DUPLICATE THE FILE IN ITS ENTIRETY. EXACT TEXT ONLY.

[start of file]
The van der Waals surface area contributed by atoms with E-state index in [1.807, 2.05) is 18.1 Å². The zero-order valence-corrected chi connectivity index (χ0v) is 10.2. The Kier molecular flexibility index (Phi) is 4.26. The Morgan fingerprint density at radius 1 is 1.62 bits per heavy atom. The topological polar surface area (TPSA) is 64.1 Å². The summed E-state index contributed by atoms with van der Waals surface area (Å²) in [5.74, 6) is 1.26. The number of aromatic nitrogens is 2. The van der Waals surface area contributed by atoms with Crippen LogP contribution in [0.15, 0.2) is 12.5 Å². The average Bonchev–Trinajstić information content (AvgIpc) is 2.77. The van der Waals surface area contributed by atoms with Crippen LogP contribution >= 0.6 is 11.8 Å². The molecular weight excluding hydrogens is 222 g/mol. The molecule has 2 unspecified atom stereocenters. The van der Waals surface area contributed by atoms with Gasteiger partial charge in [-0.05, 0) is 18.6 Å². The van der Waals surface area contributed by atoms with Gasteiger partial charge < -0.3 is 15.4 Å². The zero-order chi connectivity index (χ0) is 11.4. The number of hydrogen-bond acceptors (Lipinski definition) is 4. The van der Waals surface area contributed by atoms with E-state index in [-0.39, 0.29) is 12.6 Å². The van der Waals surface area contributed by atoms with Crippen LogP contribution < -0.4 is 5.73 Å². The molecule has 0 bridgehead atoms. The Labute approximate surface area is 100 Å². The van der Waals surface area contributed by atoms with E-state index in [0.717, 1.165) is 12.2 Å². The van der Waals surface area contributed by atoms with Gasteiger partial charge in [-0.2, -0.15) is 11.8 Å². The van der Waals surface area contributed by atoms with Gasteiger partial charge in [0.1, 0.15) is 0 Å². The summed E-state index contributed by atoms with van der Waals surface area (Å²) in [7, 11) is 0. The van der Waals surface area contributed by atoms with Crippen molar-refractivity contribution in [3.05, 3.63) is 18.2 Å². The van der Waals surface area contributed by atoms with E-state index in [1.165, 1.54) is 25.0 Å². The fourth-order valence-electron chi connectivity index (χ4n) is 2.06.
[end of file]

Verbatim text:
The van der Waals surface area contributed by atoms with E-state index in [1.807, 2.05) is 18.1 Å². The zero-order valence-corrected chi connectivity index (χ0v) is 10.2. The Kier molecular flexibility index (Phi) is 4.26. The Morgan fingerprint density at radius 1 is 1.62 bits per heavy atom. The topological polar surface area (TPSA) is 64.1 Å². The summed E-state index contributed by atoms with van der Waals surface area (Å²) in [5.74, 6) is 1.26. The number of aromatic nitrogens is 2. The van der Waals surface area contributed by atoms with Crippen LogP contribution in [0.15, 0.2) is 12.5 Å². The average Bonchev–Trinajstić information content (AvgIpc) is 2.77. The van der Waals surface area contributed by atoms with Crippen LogP contribution >= 0.6 is 11.8 Å². The molecular weight excluding hydrogens is 222 g/mol. The molecule has 2 unspecified atom stereocenters. The van der Waals surface area contributed by atoms with Gasteiger partial charge in [-0.05, 0) is 18.6 Å². The van der Waals surface area contributed by atoms with Gasteiger partial charge < -0.3 is 15.4 Å². The zero-order chi connectivity index (χ0) is 11.4. The number of hydrogen-bond acceptors (Lipinski definition) is 4. The van der Waals surface area contributed by atoms with E-state index in [-0.39, 0.29) is 12.6 Å². The van der Waals surface area contributed by atoms with Crippen LogP contribution < -0.4 is 5.73 Å². The molecule has 0 bridgehead atoms. The Labute approximate surface area is 100 Å². The van der Waals surface area contributed by atoms with E-state index in [0.717, 1.165) is 12.2 Å². The van der Waals surface area contributed by atoms with Gasteiger partial charge in [-0.2, -0.15) is 11.8 Å². The van der Waals surface area contributed by atoms with Gasteiger partial charge in [0.1, 0.15) is 0 Å². The summed E-state index contributed by atoms with van der Waals surface area (Å²) in [7, 11) is 0. The van der Waals surface area contributed by atoms with Crippen molar-refractivity contribution in [3.05, 3.63) is 18.2 Å². The van der Waals surface area contributed by atoms with E-state index in [1.165, 1.54) is 25.0 Å². The fourth-order valence-electron chi connectivity index (χ4n) is 2.06.